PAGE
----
India elected a new party into power last week, and only time will tell whether the hopeful predictions of economic growth or the gloomy portents of religious persecution are more correct.
The election surprised analysts because the BJP party—which was so small it has not even had minority governing power since 2004—took 282 seats and the right to elect a prime minister, Narendra Modi. Modi was elected on his record as a decisive leader who turned around the economy of the Gujarat state as its governor.
The BJP's victory was remarkable as an example of a violence- and corruption-free political upset in the world's largest democracy. But Dr. Timothy Shah, whose father hails from Gujarat, finds it worrying.
Modi’s campaign focused primarily on economic issues, but it is ultimately a right-wing Hindu nationalist party. Shah worries that the people’s natural desire for better economic leadership as their country grows could lead to “grave and unintended consequences for democracy and religious liberty.”
"Modi was probably personally complicit in a pogrom that killed 1,000 to 2,000 Muslims in 2002," Shah said during a Heritage Foundation panel yesterday.
Still, the demands of governing a country, particularly a diverse democracy of 1.2 billion people, has tempered many an idealist. Actually having power will force the BJP to confront the demands of foreign policy with India's Muslim neighbors and its relations with the United States, said Lisa Curtis of the Heritage Foundation.
“There have been problems, but I simply think we need to give Modi the benefit of the doubt,” Curtis said.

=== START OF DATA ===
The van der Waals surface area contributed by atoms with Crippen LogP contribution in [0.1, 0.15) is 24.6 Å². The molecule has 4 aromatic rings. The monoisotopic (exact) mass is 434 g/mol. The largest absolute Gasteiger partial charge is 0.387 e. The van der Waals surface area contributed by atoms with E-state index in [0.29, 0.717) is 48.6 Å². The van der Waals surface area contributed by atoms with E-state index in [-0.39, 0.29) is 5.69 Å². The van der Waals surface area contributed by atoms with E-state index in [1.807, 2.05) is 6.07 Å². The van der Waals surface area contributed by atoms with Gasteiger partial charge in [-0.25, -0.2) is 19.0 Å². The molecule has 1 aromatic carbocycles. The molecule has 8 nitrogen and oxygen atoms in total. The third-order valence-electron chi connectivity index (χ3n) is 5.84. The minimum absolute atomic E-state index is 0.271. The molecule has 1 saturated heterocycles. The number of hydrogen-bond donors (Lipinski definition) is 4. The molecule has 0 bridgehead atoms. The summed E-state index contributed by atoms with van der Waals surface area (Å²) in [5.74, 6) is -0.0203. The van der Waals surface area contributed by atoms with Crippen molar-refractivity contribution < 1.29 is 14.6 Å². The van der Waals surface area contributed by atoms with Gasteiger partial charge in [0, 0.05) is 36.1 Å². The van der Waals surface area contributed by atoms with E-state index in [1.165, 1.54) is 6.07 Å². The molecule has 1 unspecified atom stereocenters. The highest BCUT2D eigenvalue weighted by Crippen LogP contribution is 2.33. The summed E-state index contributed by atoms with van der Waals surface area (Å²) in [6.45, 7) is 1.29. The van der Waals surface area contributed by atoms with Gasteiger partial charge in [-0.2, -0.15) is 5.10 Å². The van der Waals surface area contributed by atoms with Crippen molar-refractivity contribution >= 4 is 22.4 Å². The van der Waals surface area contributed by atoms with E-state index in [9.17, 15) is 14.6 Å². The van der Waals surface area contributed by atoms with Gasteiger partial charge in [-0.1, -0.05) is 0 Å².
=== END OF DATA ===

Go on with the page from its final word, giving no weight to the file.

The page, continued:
One good indicator of how Modi will treat India's Muslims is how he approaches Pakistan, India’s longstanding Muslim rival. He has already taken the unprecedented step of inviting the Pakistani prime minister, Nawaz Sharif, to his swearing-in ceremony on Monday. Since explaining overt persecution of India’s Muslims over tea with Sharif would be difficult, this first attempt at good relations with Pakistan could be an encouraging sign for the 12 percent of the Indian population that is Muslim.
Even the status quo, however, is bleak enough to worry religious liberty advocates. A Pew Research Center study said India has the third highest level of social hostility involving religion in the world, meaning government inaction may be enough to seal the fates of religious minorities.
“The thing that I fear the most is Narendra Modi not doing anything,” Shah said.
An “antiquated judicial system," along with vague “anti-conversion laws” at the local level, makes persecution of minorities without punishment easy, said Sahar Chaudhry of the United States Commission on Religious Freedom. The Commission is concerned for Christians as well, as a Christian is attacked somewhere in India on a daily basis, and the Indian Supreme Court has shown an unwillingness to punish even murderers who cite Hinduism as a motive.
This is concerning, but the strength of the democratic process and the desire for economic change this election has revealed, along with the huge diversity India is known for, remain the best hopes for India's many religious minorities.
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